The 7 Lost Cities Of The World

Published June 17, 2011
Updated October 15, 2019

Memphis, Egypt

Memphis Egypt Lost Cities

According to legends, around 3000 B.C. the pharaoh Menes founded Memphis – an Egyptian city located south of Cairo. It was the ancient capital of Lower Egypt and thrived as a cultural, commercial, religious and trading hub. The location at the entrance to the Nile River Valley likely made it a natural place for an early settlement.

Memphis was the seat of a far-reaching bureaucracy, enabling King Sneferu to organize the labor force necessary to build the pyramids at Saqqara. Khufu, King Sneferu’s successor, went on to help construct the Great Pyramid at Giza. Memphis grew into prominence alongside Giza, both becoming bustling necropolises.


However, the once-important city was abandoned as the Roman Empire came into prominence. The rise of Christianity around the 4th century A.D. meant fewer visitors to the temples of old Egyptian gods. Consequently, the site fell into disrepair and during the 7th century, the Arabs invaded it. the Egyptians harvested the stones from Memphis’s buildings to help build Cairo and Fustat — the first capital of Muslim Egypt.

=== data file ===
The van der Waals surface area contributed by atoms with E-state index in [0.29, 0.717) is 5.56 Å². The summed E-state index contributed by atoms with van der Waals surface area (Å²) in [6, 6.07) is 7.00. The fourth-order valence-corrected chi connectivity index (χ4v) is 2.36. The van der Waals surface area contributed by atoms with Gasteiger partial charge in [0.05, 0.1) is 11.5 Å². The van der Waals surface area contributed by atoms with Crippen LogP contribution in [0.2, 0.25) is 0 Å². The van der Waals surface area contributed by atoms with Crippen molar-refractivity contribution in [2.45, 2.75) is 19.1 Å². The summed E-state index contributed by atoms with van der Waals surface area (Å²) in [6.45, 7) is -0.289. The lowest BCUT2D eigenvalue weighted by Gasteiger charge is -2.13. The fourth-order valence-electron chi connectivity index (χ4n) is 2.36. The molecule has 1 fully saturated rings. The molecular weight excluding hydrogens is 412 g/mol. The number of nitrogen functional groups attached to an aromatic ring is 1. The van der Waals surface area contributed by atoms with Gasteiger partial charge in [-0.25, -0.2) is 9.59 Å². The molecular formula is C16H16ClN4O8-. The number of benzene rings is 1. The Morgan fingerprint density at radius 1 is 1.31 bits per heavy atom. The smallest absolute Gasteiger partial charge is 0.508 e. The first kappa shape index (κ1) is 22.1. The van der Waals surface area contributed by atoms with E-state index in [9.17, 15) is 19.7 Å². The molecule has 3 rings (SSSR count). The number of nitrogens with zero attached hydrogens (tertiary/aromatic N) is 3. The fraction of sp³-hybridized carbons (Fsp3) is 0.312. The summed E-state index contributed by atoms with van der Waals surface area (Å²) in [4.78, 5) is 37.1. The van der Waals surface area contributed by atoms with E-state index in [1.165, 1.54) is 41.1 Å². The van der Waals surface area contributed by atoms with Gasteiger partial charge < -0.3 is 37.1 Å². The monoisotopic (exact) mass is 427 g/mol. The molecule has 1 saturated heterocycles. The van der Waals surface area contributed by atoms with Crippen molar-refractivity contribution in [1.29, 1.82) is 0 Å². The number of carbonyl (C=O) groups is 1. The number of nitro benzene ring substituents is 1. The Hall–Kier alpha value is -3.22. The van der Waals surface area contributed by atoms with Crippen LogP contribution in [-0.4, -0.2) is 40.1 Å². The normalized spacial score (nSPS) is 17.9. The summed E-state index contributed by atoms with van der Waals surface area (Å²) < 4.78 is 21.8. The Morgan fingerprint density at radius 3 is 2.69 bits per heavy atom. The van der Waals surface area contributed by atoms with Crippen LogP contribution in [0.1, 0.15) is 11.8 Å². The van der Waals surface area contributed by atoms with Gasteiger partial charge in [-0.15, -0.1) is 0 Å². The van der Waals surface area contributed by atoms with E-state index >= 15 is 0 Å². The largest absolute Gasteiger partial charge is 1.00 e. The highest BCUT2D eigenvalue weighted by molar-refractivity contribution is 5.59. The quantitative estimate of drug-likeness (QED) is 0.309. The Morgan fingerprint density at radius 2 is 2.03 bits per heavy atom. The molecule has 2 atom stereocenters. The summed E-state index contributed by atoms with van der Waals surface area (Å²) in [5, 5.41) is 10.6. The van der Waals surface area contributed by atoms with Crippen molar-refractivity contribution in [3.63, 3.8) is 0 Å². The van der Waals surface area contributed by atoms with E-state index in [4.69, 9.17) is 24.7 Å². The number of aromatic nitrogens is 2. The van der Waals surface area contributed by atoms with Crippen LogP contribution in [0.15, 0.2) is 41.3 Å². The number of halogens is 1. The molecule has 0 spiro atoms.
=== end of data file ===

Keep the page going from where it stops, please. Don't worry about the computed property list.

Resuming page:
Lost Cities Of Memphis

John Kuroski
John Kuroski is the editorial director of All That's Interesting. He graduated from New York University with a degree in history, earning a place in the Phi Alpha Theta honor society for history students. An editor at All That's Interesting since 2015, his areas of interest include modern history and true crime.